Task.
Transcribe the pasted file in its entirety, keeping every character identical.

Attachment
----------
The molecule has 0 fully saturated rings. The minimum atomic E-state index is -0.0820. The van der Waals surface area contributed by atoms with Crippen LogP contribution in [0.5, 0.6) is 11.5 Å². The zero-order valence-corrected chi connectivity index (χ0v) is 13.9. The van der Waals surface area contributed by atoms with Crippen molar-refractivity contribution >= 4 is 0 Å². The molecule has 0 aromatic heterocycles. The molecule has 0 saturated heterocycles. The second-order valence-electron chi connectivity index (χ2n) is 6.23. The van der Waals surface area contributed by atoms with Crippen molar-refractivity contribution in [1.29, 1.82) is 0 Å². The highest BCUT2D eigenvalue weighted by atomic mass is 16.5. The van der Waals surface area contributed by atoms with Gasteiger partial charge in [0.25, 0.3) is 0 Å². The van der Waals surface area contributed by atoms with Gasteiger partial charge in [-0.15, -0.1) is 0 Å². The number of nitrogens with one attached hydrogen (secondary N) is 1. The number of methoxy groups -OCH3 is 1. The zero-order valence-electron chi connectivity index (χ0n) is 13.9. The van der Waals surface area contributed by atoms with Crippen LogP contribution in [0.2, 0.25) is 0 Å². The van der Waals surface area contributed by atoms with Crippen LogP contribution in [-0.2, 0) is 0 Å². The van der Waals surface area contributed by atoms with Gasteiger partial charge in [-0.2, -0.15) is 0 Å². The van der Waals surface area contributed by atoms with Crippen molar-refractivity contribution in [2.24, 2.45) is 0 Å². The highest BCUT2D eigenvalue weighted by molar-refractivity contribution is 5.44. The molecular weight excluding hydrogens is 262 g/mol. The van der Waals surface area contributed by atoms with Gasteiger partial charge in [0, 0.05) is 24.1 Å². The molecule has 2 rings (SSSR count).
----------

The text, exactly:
The molecule has 0 fully saturated rings. The minimum atomic E-state index is -0.0820. The van der Waals surface area contributed by atoms with Crippen LogP contribution in [0.5, 0.6) is 11.5 Å². The zero-order valence-corrected chi connectivity index (χ0v) is 13.9. The van der Waals surface area contributed by atoms with Crippen molar-refractivity contribution >= 4 is 0 Å². The molecule has 0 aromatic heterocycles. The molecule has 0 saturated heterocycles. The second-order valence-electron chi connectivity index (χ2n) is 6.23. The van der Waals surface area contributed by atoms with Crippen molar-refractivity contribution in [1.29, 1.82) is 0 Å². The highest BCUT2D eigenvalue weighted by atomic mass is 16.5. The van der Waals surface area contributed by atoms with Gasteiger partial charge in [0.25, 0.3) is 0 Å². The van der Waals surface area contributed by atoms with Gasteiger partial charge in [-0.15, -0.1) is 0 Å². The number of nitrogens with one attached hydrogen (secondary N) is 1. The number of methoxy groups -OCH3 is 1. The zero-order valence-electron chi connectivity index (χ0n) is 13.9. The van der Waals surface area contributed by atoms with Crippen LogP contribution in [0.2, 0.25) is 0 Å². The van der Waals surface area contributed by atoms with Crippen LogP contribution in [-0.2, 0) is 0 Å². The van der Waals surface area contributed by atoms with Gasteiger partial charge in [-0.2, -0.15) is 0 Å². The van der Waals surface area contributed by atoms with Crippen molar-refractivity contribution in [2.24, 2.45) is 0 Å². The highest BCUT2D eigenvalue weighted by molar-refractivity contribution is 5.44. The molecular weight excluding hydrogens is 262 g/mol. The van der Waals surface area contributed by atoms with Gasteiger partial charge in [0, 0.05) is 24.1 Å². The molecule has 2 rings (SSSR count).